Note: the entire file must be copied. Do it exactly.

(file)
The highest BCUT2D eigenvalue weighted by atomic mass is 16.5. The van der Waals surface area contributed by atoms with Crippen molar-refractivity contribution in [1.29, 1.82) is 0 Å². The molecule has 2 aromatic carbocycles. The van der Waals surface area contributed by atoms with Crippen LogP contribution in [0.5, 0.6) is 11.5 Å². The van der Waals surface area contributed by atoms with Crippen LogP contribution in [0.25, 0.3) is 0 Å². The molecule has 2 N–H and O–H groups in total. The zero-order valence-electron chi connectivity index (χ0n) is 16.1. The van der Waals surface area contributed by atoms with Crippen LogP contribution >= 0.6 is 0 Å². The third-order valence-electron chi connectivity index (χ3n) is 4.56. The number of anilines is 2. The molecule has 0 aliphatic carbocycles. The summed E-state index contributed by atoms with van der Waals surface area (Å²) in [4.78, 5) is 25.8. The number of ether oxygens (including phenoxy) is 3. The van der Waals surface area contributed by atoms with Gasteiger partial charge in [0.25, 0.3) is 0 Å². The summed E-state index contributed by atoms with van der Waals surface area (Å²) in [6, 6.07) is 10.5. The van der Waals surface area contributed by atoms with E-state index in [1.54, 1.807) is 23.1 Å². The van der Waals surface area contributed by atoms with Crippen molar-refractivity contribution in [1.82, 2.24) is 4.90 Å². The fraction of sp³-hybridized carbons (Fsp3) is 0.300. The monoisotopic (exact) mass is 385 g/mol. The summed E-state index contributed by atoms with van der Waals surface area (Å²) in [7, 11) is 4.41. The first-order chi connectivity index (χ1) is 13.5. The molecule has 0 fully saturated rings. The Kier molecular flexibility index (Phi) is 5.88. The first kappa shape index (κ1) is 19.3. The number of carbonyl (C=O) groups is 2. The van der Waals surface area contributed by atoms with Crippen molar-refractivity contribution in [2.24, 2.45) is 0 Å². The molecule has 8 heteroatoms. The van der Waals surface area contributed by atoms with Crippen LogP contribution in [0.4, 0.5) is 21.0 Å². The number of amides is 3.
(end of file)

The highest BCUT2D eigenvalue weighted by atomic mass is 16.5. The van der Waals surface area contributed by atoms with Crippen molar-refractivity contribution in [1.29, 1.82) is 0 Å². The molecule has 2 aromatic carbocycles. The van der Waals surface area contributed by atoms with Crippen LogP contribution in [0.5, 0.6) is 11.5 Å². The van der Waals surface area contributed by atoms with Crippen LogP contribution in [0.25, 0.3) is 0 Å². The molecule has 2 N–H and O–H groups in total. The zero-order valence-electron chi connectivity index (χ0n) is 16.1. The van der Waals surface area contributed by atoms with Crippen LogP contribution >= 0.6 is 0 Å². The third-order valence-electron chi connectivity index (χ3n) is 4.56. The number of anilines is 2. The molecule has 0 aliphatic carbocycles. The summed E-state index contributed by atoms with van der Waals surface area (Å²) in [4.78, 5) is 25.8. The number of ether oxygens (including phenoxy) is 3. The van der Waals surface area contributed by atoms with Gasteiger partial charge in [0.25, 0.3) is 0 Å². The summed E-state index contributed by atoms with van der Waals surface area (Å²) in [6, 6.07) is 10.5. The van der Waals surface area contributed by atoms with E-state index in [1.54, 1.807) is 23.1 Å². The van der Waals surface area contributed by atoms with Crippen molar-refractivity contribution in [1.82, 2.24) is 4.90 Å². The fraction of sp³-hybridized carbons (Fsp3) is 0.300. The monoisotopic (exact) mass is 385 g/mol. The summed E-state index contributed by atoms with van der Waals surface area (Å²) in [7, 11) is 4.41. The first-order chi connectivity index (χ1) is 13.5. The molecule has 0 fully saturated rings. The Kier molecular flexibility index (Phi) is 5.88. The first kappa shape index (κ1) is 19.3. The number of carbonyl (C=O) groups is 2. The van der Waals surface area contributed by atoms with Crippen molar-refractivity contribution in [2.24, 2.45) is 0 Å². The molecule has 8 heteroatoms. The van der Waals surface area contributed by atoms with Crippen LogP contribution in [0.4, 0.5) is 21.0 Å². The number of amides is 3.